As the Nationals’ offense sunk to the bottom of the league, Nationals hitting coach Rick Eckstein saw the same thing again and again. A Nationals hitter would work the count, wait for a pitch he could drive, and then just miss it or foul it back. “We were grinding out at-bats,” Eckstein said. “We just didn’t execute.”
When the missed chances piled up and the Nationals’ averages shrunk, Eckstein sensed the Nationals putting pressure on themselves. He put pressure on himself, too, taking responsibility for the Nationals’ struggles, as is his nature. General Manager Mike Rizzo worried about his mindset enough that he made Eckstein off limits to reporters.
“I’m going to blame myself,” Eckstein said. “That’s the way I’ve always been. I don’t point fingers at anybody else. Where we were in a lot of categories were below where we want them to be. We want to go out and be able execute under any circumstances, and when that doesn’t happen, the first person I look at is myself.”
Outside of Eckstein, and maybe a few disgruntled fans, no one seemed to publicly question his impact on the offense. Manager Jim Riggleman and players continued to praise his work ethic. And with Ryan Zimmerman out and Adam LaRoche playing through an injury that reduced him to a husk of himself, their offense would not have been expected to score many runs. Still, Eckstein took the struggles personally.
“As the hitting coach, I take every at-bat home,” Eckstein said. “It’s something that, I think it through. I try to pick apart where I make mistakes. I try to make sure that every plan for each player is the right plan. I beat myself up about it. So, yeah, I do take it personally. When the success does start to show, I’m very happy for the player, because I know how hard they worked for it. But I continue to pick myself apart.”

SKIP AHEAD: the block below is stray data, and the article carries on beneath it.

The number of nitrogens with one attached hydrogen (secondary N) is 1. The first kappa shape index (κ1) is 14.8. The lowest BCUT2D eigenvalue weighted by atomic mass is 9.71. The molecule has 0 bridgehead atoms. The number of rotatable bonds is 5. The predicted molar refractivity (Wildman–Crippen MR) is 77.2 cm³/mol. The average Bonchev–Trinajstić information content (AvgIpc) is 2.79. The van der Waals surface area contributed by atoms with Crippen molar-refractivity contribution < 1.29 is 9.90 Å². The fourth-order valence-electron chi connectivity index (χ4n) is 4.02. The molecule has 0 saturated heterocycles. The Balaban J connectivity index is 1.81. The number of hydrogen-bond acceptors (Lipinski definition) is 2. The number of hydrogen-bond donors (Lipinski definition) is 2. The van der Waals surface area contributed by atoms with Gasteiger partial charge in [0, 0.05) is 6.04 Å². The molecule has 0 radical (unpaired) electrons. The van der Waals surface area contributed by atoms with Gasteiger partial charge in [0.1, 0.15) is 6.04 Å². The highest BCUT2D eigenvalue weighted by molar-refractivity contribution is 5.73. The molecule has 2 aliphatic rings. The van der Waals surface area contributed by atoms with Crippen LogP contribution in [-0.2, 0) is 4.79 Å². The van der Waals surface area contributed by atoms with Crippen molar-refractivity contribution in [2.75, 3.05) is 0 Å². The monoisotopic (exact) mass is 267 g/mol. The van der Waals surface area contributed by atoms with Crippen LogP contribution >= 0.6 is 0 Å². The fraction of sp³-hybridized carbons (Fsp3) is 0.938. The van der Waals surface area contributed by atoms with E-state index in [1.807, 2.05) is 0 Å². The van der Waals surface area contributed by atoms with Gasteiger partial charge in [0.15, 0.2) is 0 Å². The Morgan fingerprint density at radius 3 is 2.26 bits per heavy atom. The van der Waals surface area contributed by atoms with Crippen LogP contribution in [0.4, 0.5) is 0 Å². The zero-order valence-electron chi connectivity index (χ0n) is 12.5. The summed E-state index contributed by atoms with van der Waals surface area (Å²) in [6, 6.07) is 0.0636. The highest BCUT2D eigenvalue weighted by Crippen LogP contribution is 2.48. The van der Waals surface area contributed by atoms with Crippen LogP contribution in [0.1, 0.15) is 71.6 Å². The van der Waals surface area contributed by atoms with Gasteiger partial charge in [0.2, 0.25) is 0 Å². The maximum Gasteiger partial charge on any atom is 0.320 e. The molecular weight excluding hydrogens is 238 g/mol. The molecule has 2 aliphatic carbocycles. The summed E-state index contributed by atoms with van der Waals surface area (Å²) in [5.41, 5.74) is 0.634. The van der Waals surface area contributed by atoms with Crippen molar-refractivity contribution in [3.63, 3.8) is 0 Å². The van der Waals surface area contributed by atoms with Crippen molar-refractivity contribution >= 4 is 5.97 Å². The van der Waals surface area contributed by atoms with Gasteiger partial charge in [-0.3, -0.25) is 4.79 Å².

After the past few games, Eckstein said, “we’re starting to not miss our pitch.” The Nationals’ offense may not yet have anyone asking the proper spelling of “juggernaut.” They are still hitting .232/.302/.369, which has them ranked 28th, 27th and 23rd. But they’ve at least shown signs of coming alive, particularly by scoring 16 runs, with six homers, in three games against Roy Halladay, Cliff Lee and Roy Oswalt. Eckstein has noticed a more relaxed from several hitters.
“Things are starting to come together a little bit,” Eckstein said. “Guys are starting to settle in. They’re starting to get a little more comfortable. Some of that early in the season, where guys were really putting a lot of pressure on themselves, they’ve been able to take a step back and relax a little more in the box and focus on the execution of the at-bat. Some of that is starting to show through.”